Yesterday was my first day teaching in an actual school. I thought I did okay, but there were definiely problems. Class management is always an issue, and it's very hard to determine whether the class is understanding the material. The one thing my class shined on was form -- they all understood the general teacher pattern very well, so they knew exactly what to do. We worked in pairs; today we had to work on our own.
I felt the class today went worse, but the evaluator said it went better. The children were younger -- a lot younger -- and there were more class management issues than before. There were a few kids sitting together who were the most rambunctious in the group. Why they were seated together is beyond my comprehension. The class just didn't seem to understand the dialogue I'd set for them, which I thought was pretty easy:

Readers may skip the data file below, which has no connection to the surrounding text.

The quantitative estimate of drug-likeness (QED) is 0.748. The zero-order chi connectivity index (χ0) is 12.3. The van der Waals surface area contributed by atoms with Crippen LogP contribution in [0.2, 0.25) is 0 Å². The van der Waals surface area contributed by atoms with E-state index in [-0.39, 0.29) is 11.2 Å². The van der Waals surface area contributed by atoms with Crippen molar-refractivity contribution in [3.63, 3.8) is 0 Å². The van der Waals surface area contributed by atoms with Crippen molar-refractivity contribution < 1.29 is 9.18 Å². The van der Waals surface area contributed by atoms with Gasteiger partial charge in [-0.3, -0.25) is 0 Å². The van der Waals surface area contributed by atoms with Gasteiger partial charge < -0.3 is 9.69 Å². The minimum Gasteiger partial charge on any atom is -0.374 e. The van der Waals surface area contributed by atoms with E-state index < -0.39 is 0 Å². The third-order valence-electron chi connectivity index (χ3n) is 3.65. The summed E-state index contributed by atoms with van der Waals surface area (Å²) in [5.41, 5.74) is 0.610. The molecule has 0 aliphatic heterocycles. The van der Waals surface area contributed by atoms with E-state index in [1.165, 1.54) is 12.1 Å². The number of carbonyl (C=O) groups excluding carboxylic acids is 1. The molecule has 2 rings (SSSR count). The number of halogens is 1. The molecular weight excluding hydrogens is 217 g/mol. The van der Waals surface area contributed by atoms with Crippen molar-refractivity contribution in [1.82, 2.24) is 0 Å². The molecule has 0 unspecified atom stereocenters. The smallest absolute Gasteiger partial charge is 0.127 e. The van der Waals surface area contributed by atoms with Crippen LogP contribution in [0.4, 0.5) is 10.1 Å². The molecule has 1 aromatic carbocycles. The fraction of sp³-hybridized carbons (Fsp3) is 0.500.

A: What's the weather like outside?
B: It's raining.
A: What should we do?
B: Let's watch TV.
With "raining" replaced" by different kinds of weather: snowing, cloudy, stormy, and so on. They did very well with identifying the different kinds of weather, but had problems asking the main question: What's the weather like? Later on, the teacher told me what I'd done wrong: I needed to shorten the dialogue to just one question/answer, and I needed to do more class repeats, since many of them had a real problem with the word "weather", which turned out to be a new unknown word. I received praise on my classroom management, though, which is nice.
Tomorrow I'm in the same class as I had yesterday, a bunch of fifth-graders, so hopefully I'll have learned lessons from today and yesterday, and tomorrow will go more smoothly. But the main thing I have learned so far is that lessons do not usually go exactly as planned.